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Java Interpreter

                         

We can run Java on most platforms provided a platform must has a Java interpreter. That is why Java applications are platform independent. Java interpreter translates the Java bytecode into the code that can be understood by the Operating System. Basically, A Java interpreter is a software that implements the Java virtual machine and runs Java applications. As the Java compiler compiles the source code into the Java bytecode, the same way the Java interpreter translates the Java bytecode into the code that can be understood by the Operating System.

When a Java interpreter is installed on any platform that means it is JVM (Java virtual machine) enabled platform. It (Java Interpreter) performs all of the activities of the Java run-time system. It loads Java class files and interprets the compiled byte-code. You would be glad to know that some web browsers like Netscape and the Internet Explorer are Java enabled. This means that these browsers contain Java interpreter. With the help of this Java interpreter we download the Applets from the Internet or an intranet to run within a web browser. The interpreter also serves as a specialized compiler in an implementation that supports dynamic or "just in time," compilation which turns Java byte-code into native machine instructions.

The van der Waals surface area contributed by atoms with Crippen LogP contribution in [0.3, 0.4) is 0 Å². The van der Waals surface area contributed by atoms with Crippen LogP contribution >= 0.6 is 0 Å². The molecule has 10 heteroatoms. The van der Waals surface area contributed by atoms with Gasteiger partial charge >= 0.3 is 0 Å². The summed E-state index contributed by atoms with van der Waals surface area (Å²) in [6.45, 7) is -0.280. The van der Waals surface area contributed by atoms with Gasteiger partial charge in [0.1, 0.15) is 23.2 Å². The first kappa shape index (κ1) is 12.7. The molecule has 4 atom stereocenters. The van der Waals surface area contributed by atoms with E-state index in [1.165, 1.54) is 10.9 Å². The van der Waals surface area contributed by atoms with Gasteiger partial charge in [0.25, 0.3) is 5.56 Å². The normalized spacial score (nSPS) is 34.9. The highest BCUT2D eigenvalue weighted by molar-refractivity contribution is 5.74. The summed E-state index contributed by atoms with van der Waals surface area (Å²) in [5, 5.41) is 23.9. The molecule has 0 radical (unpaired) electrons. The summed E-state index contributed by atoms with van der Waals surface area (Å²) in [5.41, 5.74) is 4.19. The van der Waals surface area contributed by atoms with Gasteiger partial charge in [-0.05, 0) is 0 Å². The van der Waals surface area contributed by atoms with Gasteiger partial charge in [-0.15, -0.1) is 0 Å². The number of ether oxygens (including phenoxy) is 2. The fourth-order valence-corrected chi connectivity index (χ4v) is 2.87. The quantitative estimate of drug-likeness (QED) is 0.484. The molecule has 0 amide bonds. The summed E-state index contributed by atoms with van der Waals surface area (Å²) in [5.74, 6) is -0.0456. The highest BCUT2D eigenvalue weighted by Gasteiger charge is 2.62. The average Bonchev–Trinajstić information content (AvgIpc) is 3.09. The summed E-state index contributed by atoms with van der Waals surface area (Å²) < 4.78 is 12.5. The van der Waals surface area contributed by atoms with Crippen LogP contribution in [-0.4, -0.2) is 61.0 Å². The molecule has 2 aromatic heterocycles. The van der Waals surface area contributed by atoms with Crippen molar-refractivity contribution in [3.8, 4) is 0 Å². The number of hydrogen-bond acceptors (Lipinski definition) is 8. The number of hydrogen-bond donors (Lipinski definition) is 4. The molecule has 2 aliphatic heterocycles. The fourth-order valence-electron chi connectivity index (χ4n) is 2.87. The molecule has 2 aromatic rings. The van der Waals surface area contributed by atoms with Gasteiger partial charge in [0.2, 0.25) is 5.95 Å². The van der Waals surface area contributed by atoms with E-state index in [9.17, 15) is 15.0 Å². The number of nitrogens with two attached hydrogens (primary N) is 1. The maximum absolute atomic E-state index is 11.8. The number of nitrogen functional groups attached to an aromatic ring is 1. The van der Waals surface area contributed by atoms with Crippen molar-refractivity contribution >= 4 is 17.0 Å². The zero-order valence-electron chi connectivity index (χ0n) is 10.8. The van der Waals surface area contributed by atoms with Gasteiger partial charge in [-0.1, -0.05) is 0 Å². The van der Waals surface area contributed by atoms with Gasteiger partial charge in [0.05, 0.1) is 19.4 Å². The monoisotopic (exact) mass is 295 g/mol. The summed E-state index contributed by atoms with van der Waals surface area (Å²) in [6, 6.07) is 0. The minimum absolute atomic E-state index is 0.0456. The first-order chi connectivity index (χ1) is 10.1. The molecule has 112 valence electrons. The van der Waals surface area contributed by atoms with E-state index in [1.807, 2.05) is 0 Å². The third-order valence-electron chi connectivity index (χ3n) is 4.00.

Throughout Java programming, we'll build both, the standalone Java programs and applets. 

Sun's Java interpreter is called java. Lets learn how to start a standalone application with it. Load an initial class and specify it. Some options can also be specified to the interpreter, and any command-line arguments needed for the application as well:

% java [interpreter options] class name [program arguments] 

The class should be specified as a fully qualified class name including the class package, if any. 
Note :  Moreover, we don't include the
.class file extension. Here are a few examples:

% java animals.birds.BigBird
% java test

Once the class is loaded, java follows a  C-like convention and searches for the class that contains a method called main(). If it finds an appropriate main() method, the interpreter starts the application by executing that method. From there, the application starts additional threads, reference other classes, and create its user interface.

Now, lets see how to go about an Applet. Although Java applet is a compiled Java code, the Java interpreter can't directly run them because they are used as part of a larger applications. For this we use Java Applet Viewer. It is a command line program to run Java applets. It is included in the SDK. It helps you to test an applet before you run it in a browser. We will learn more about it later.

The Figure below shows the working of Java Interpreter.

                         

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